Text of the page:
The 1881 census records that Victor Biovois, then 57, who was born in France, was the publican of THE FERRY. He planted arbours made of the Duke of Argyll's Tea Plant (Lycium barbarum L) on the river terrace, which are still [1991] well remembered.
It may be that the name of the pub was changed to mark Queen Victoria's Golden Jubilee in 1887.
After purchasing the VICTORIA ARMS in 1959 to protect this part of the Cherwell Valley from development and to preserve its charm, Oxford Preservation Trust's first landlord was Fred Elkins.
He and his wife worked hard to transform the shabby house and ruinous outbuildings. The roadway from Mill Lane was constructed for the delivery of supplies and the path alongside the river to the ferry repaired.
A tearoom, which made the pub a popular destination on summer afternoons with punting parties, was destroyed by fire in August 1963 and later rebuilt.
One of the landlord's duties was to maintain the ferry for the benefit of walkers using the footpath between Summertown and Marston Village.
In 1971 the Marston Ferry Link Road was constructed and the Cherwell bridge made the ferry virtually redundant; so the pub's landlord was relieved of his obligation to operate it in 1975.
Wadworth & Co Ltd, the Devizes brewers, took a 125 year lease on the pub in 1986.
O.P.T. 1991

1885: Marston Ferry, Henry Taunt

Marston Ferry, Henry Taunt, 1885
Marston Ferry, Henry Taunt, 1885
© Oxfordshire County Council Photographic Archive; HT04951

1887: Marston Ferry with the river frozen. The ferrywoman stands ready to punt across the ice free channel. Presumably the ropes had been dispensed with since the punt could hardly go anywhere else! The three nearest figures are standing in the middle of the river.

1887: Marston Ferry frozen
Marston Ferry frozen in 1887

2004: The ferry post in the photograph below can be seen in the 1885 and 1887 photos -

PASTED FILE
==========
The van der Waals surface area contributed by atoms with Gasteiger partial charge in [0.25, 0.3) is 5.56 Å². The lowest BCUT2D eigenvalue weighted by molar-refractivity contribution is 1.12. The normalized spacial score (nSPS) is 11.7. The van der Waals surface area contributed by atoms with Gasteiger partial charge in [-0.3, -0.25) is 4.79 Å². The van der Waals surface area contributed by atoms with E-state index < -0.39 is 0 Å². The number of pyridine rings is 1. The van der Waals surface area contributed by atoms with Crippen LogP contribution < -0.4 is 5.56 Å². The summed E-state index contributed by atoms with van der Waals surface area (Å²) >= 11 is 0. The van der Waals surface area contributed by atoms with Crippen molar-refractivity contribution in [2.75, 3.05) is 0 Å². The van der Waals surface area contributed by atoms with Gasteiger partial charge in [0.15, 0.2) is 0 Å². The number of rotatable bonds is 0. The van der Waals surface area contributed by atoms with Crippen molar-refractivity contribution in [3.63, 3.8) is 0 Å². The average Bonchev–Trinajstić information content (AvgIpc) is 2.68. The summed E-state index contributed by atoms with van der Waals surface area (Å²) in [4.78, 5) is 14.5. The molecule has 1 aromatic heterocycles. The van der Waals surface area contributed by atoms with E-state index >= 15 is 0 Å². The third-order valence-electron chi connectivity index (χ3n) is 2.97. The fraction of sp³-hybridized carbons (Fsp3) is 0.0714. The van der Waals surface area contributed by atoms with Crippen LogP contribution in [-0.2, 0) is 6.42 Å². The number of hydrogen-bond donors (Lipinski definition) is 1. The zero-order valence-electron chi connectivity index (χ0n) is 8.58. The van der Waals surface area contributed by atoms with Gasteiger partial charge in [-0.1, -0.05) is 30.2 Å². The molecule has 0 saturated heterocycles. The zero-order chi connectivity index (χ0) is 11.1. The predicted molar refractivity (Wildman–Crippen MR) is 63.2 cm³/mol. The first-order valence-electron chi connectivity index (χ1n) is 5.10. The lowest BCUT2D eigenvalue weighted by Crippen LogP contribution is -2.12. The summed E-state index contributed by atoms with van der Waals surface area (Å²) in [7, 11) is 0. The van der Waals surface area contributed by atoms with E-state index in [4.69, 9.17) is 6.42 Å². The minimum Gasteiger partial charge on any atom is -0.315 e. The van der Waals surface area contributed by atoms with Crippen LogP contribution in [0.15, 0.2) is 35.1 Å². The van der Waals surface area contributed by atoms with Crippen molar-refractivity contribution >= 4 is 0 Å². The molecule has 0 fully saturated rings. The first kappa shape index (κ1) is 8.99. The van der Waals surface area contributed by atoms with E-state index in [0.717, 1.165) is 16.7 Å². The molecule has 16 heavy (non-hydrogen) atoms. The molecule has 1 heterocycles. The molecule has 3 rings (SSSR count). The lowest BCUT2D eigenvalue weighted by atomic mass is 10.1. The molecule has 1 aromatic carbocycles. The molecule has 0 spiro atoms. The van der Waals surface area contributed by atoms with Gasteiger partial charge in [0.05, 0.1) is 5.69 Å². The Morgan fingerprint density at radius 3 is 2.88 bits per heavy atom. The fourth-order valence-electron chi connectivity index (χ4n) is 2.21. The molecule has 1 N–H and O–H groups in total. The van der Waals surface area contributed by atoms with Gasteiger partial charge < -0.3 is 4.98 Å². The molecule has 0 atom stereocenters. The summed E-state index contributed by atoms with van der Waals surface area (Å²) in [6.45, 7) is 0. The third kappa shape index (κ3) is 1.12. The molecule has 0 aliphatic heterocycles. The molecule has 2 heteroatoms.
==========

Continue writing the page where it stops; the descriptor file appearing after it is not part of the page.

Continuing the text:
Marston Ferry Post
The old Marston Ferry post still stands in 2004.

The ferry was a punt on a rope, and this was one of the anchorage points.
The trip from Bardwell Road Punting Station to the Victoria Arms is the standard Oxford punting outing. I have seen a web site that recommends at least several hours over it. The distance is 0.6 of a mile (or fifteen minutes gentle punting by my reckoning) ...
After a suitable pause here, either return, as most people do, or why not just go on to see the finest stretch of the puntable Cherwell? The Bypass Bridge is another mile - and then comes Water Eaton - and Islip weir is another 3½ miles beyond that.

If you do return see John Betjeman's guide to the Cherwell from the Victoria Arms to Magdalen Bridge

1761: Warton -


All pensive from her osier-woven bower
Cherwell arose. Around her darkening edge
Pale eve began the steaming mist to pour,
And breezes fanned by fits the rustling sedge :
She rose, and thus she cried in deep despair,
And tore the rushy wreath that bound her streaming hair.

"Ah! why," she cried, "should Isis share alone
The tributary gifts of tuneful fame !
Shall every song her happier influence own,
And stamp with partial praise her favourite name ?
While I, alike to those proud domes allied,